Wolf Administration Highlights STEM Success, Careers in the Commonwealth
September 26, 2017
Harrisburg, PA – Wolf Administration officials, including Pennsylvania Department of Education (PDE) Secretary Pedro A. Rivera and Department of Labor and Industry (L&I) Deputy Secretary Eileen Cipriani, today joined students, employers, lawmakers, partners from Pennsylvania’s five STEM ecosystems, and others to highlight the work Pennsylvania has done with STEM education and careers over the past few years.
“Pennsylvania is home to many innovative and cutting edge businesses and our schools and workforce training programs are adapting to ensure students and workers have the skills for today’s high-demand jobs,” said Governor Wolf. Today, we are among the nation’s best in STEM education and the number of graduates with STEM-related degrees in fields like robotics, computer science, engineering, and business. This powerful combination is creating a workforce to drive the economy and attract business to Pennsylvania.”
“We know that there are current and future workforce needs in the commonwealth that can provide multiple pathways to success for students and workers alike, and I am proud of the work Pennsylvania has been doing in the realm of STEM education to fill those gaps,” Rivera said. “It takes collaboration, attention, and investment in these programs to facilitate meaningful school-to-workforce partnerships, and I am confident that those partnerships will only foster additional opportunities for Pennsylvanians in years to come.”
Pennsylvania has been named a national leader in STEM education, as:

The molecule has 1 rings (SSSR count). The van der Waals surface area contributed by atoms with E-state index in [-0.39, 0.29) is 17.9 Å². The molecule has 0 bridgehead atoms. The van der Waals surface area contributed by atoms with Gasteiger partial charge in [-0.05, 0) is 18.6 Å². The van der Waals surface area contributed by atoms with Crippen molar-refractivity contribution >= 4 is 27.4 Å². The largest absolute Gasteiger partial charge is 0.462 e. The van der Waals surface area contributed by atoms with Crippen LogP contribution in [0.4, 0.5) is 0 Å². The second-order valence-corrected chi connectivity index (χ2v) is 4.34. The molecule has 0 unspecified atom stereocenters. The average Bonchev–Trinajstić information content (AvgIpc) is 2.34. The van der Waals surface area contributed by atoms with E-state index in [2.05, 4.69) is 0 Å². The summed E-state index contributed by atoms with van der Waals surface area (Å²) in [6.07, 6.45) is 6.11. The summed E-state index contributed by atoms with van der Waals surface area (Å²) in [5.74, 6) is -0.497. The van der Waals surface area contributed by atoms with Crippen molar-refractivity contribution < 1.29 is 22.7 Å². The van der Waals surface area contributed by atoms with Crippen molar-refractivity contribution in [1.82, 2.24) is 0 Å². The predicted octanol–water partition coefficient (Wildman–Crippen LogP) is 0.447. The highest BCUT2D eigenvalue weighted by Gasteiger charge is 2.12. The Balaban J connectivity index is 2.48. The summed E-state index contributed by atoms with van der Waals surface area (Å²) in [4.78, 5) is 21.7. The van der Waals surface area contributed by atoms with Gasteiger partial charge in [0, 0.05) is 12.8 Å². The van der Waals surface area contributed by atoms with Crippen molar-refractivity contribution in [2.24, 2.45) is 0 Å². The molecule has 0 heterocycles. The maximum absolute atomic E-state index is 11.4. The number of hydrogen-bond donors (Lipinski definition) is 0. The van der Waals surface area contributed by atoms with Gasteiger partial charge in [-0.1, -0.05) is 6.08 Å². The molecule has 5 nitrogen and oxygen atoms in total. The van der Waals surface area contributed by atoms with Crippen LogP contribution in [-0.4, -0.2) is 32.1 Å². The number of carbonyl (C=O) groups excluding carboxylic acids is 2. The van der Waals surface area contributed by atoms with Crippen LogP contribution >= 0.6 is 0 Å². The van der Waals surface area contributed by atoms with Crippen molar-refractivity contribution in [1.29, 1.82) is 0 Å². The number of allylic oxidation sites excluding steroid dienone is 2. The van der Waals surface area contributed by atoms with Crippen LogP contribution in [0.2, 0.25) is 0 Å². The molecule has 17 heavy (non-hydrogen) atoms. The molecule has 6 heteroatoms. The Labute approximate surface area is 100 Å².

- The commonwealth is home to five nationally-recognized STEM ecosystems, four emerging ecosystems, and other informal partnerships in place across the commonwealth;
- Pennsylvania ranks 4th nationally in the number of STEM graduates and ranks in the top 10 of states for technology and innovation, and is in the top 10 of states for STEM jobs; and
- Pennsylvania was recently highlighted as a promising state by the White House through its Computer Science for All (CSforAll) work.
“Bolstering the STEM workforce in the commonwealth remains a top priority of the Wolf administration,” Cipriani said. “Encouraging students to pursue in demand, STEM-related occupations provides them with an opportunity to explore jobs in various science and technology fields that lead to family-sustaining jobs. Additionally, encouraging STEM education and training provides employers with a pool of highly-skilled job seekers prepared to meet future employment needs.”
STEM education in Pennsylvania is built on the foundational belief that all students are capable of STEM literacy; that iteration and reflection are an important part of the STEM learning process; that STEM education transcends the classroom walls, integrating into the community; and that STEM education success depends upon the partnership between educators, students, families, postsecondary providers, legislators, business and industry.
STEM ecosystems encompass schools, businesses, community settings including after-school and summer programs, science centers, libraries and museums, and other environments that provide learning opportunities in STEM fields.
Rivera noted that by 2018, there will be approximately 300,000 Pennsylvania jobs that require STEM skills or content knowledge, and over the next ten years, 71 percent of new jobs will require computer science skills. Recognizing this need, PDE highlighted STEM education in its recently submitted Every Student Succeeds Act (ESSA) plan. The plan provides insight on the work Pennsylvania is already doing and the work that is yet to come.
Pennsylvania has made early and important progress in delivering more resources to schools and classrooms, and fostering collaborative, cross-sector dialogue to support STEM education, work-based learning, career pathways, and college access and completion. Since 2009, the number of graduates from Pennsylvania’s 14 public four-year universities earning degrees in STEM and Health majors (STEM-H) has increased 37 percent. Today, nearly one in four bachelor’s degrees awarded by the State System are STEM-H degrees.